Despite the number of mobile-only banks set to launch in the UK this year, Britons are among the least likely in the world to use them, according to new research.
The study, from Nielsen, indicates that nearly two-thirds (63%) of Britons aren’t likely to use mobile-only banks – those which don’t have a physical location and are serviced entirely via smartphone apps.
Only four countries – France, Belgium, Hungary and New Zealand – are less likely than Britons to use these types of banks, according to a global study of 63 countries by Nielsen.
People in India are the most likely to use mobile-only banks (46% say they’re highly likely to do so) followed by Indonesians (37%). Despite the resistance to mobile-only banks among the British public, the 10% who say they’re highly likely to use them “still gives mobile-only banks a potential customer base of around 4.6 million British adults,” according to Stuart Tagg, Nielsen Europe’s financial services leader.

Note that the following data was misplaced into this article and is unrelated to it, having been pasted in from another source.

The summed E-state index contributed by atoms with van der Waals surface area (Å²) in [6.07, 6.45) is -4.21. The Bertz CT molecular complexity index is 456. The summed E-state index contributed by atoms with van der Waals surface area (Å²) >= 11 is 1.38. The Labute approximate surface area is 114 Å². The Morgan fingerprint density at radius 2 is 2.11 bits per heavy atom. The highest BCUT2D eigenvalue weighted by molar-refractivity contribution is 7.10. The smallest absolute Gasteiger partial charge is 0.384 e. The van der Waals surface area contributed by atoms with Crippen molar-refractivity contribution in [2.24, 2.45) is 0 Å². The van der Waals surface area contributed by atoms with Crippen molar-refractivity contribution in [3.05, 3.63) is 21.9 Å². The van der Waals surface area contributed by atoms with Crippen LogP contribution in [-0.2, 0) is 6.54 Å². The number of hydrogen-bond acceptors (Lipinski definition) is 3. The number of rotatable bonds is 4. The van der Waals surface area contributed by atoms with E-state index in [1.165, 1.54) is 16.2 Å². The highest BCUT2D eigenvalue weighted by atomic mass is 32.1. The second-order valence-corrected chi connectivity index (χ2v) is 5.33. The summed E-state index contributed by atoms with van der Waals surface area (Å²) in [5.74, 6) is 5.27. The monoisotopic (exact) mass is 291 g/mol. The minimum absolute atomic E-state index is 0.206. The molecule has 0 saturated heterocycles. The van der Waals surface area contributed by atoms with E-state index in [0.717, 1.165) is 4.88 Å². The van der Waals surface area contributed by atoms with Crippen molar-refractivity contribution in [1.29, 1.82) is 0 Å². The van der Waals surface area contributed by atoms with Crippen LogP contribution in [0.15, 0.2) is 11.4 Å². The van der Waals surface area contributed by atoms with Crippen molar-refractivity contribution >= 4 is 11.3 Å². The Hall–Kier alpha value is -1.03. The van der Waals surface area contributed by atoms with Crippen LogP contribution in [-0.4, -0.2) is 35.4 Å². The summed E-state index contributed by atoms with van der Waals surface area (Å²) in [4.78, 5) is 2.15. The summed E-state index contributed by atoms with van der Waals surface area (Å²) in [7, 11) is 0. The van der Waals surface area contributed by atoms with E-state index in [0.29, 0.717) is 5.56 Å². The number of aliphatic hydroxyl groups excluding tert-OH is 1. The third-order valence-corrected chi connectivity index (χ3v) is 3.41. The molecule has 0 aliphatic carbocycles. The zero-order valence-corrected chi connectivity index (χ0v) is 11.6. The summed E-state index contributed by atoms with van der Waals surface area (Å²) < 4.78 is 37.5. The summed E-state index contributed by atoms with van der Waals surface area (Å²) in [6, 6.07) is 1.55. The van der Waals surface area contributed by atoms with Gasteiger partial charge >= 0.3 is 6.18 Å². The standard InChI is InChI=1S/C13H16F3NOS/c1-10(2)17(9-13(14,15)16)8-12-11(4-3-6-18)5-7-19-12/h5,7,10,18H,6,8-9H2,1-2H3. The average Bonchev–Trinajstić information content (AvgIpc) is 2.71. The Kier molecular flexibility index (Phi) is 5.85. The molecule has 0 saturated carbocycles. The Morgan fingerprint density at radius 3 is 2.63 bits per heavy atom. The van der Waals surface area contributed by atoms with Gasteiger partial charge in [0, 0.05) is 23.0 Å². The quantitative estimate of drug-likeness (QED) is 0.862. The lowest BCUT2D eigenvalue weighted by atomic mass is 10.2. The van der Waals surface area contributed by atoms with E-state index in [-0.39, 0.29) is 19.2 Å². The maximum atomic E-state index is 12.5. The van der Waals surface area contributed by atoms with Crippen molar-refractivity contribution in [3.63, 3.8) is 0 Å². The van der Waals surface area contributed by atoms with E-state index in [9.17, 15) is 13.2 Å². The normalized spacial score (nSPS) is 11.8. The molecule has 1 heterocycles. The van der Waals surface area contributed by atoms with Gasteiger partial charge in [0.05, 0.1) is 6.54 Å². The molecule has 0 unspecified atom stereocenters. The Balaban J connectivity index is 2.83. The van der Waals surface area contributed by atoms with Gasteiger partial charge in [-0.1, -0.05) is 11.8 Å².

The main reason Britons won’t try mobile-only banking is due to security concerns (cited by 58%), followed by not having a need to do mobile banking (31%). One in five who won’t try it say it’s because they prefer to visit a branch, making Britons 50% more likely than the global average to prefer going into a branch.
“The reality is that mobile-only banking is most likely to take off in developing countries where the majority of the population don’t have bank accounts or easy access to physical branches,” said Tagg. “However, there’s still a good opportunity in Britain, particularly if banks can overcome the general unease about sharing financial information digitally by convincing people that mobile banking is as secure as going into a branch. It’s then that the sheer convenience of mobile banking could make many reconsider.”
Tagg also notes that an “easy-in-theory” win for mobile-only banks is giving higher interest rates, this increases the number of people likely to use them by nearly 2.5 times, “after all, banking is about money.”